New diseases can be serious threats to your pets

A corgie examines a slug

Angiostrongylus or lungworm

First published in Pet Gazette

LOVE it or hate it, increasing temperatures due to climate change are here to stay. I won’t get into a debate about the positive and negative aspects of climate change, as they seem to have saturation coverage almost everywhere that you look.

Instead, I would like to highlight how climate change is having an impact on newly-emerging diseases in our domestic and farm animals.

Many pathogens are spread by insects (or vectors as they are known) allowing the disease to pass from animal to animal, farm to farm, county to county and even country to country.

Any farmer will be aware of the current problem with Blue Tongue disease amongst sheep and cattle. This viral disease is spread by a midge insect which only thrives in warmer climates.

BT virus traditionally was found in Mediterranean countries but since 1998 has been steadily working its way north and the first reported case was seen in England in September 2007.

It is now thought to be ubiquitous over most of England and encroaching into Scotland.

Leishmaniasis and Dirofilaria (commonly known as heartworm) are both infections of dogs and cats which again have been traditionally associated with continental Europe. Transmitted by biting flies, the temperate UK climate has proved a less than ideal breeding ground for the insects and so the UK has so far remained free from endemic infection.

Both diseases are serious, life-threatening ailments with limited treatment options once contracted. Currently only pets travelling to continental Europe seem to be at risk of catching these diseases but it has been predicted that both diseases are likely to become endemic in the Southern Counties within five to ten years as temperatures slowly climb.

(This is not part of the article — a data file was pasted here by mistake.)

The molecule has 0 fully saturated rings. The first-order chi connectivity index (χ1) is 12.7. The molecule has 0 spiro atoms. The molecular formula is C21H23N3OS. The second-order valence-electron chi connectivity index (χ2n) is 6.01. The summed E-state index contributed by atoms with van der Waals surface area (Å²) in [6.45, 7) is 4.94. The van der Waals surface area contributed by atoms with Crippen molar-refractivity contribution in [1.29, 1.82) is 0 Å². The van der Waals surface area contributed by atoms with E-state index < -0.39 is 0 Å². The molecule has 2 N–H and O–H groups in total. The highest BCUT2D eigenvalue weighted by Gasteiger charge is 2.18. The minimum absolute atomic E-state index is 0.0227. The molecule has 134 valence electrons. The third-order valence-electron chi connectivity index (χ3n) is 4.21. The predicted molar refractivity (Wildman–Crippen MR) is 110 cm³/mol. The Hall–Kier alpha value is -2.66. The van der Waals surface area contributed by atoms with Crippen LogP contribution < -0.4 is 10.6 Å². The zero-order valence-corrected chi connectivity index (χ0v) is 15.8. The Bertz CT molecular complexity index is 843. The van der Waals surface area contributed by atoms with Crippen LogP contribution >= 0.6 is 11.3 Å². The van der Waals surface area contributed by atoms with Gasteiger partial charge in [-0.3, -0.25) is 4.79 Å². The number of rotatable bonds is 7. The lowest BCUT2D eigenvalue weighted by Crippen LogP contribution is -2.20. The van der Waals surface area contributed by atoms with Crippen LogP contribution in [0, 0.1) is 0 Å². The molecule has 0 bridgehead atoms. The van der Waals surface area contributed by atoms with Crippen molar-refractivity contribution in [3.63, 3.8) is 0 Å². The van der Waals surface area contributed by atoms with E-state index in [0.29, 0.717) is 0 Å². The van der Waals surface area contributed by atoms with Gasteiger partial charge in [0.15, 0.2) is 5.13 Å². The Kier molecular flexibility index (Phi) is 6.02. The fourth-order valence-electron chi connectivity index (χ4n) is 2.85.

Angiostrongylus (or lungworm as it is more commonly known) is a round worm that most pet owners will not have heard of. Transmitted by slugs and snails, lungworm has been rife in Wales for a number of years now where it is well suited to the damp conditions that favour its vector.

The change in our climate leading to more prolonged episodes of heavy rain and saturated ground have proved ideal breeding grounds for slugs and snails. Their exponential increase in the wet summer months of 2007 saw a massive jump in numbers of pets being infected with lungworm.

Lungworm can remain undetected for a number of weeks whilst it interferes with blood clotting and lung function. Often the first an owner knows of an infection is when their pet comes in bleeding from the nose, mouth or eyes with no obvious cause.

Prompt aggressive treatment is required but even so there is about a 50 per cent mortality rate. Prevention is the best option by dosing with a wormer known to cover lungworm every eight weeks during the wetter months, particularly if it is warm as well.

As our climate changes and diseases sweep across Europe, we can expect to see more and more ‘tropical’ diseases hit our shore – best hope that we are ready for them.

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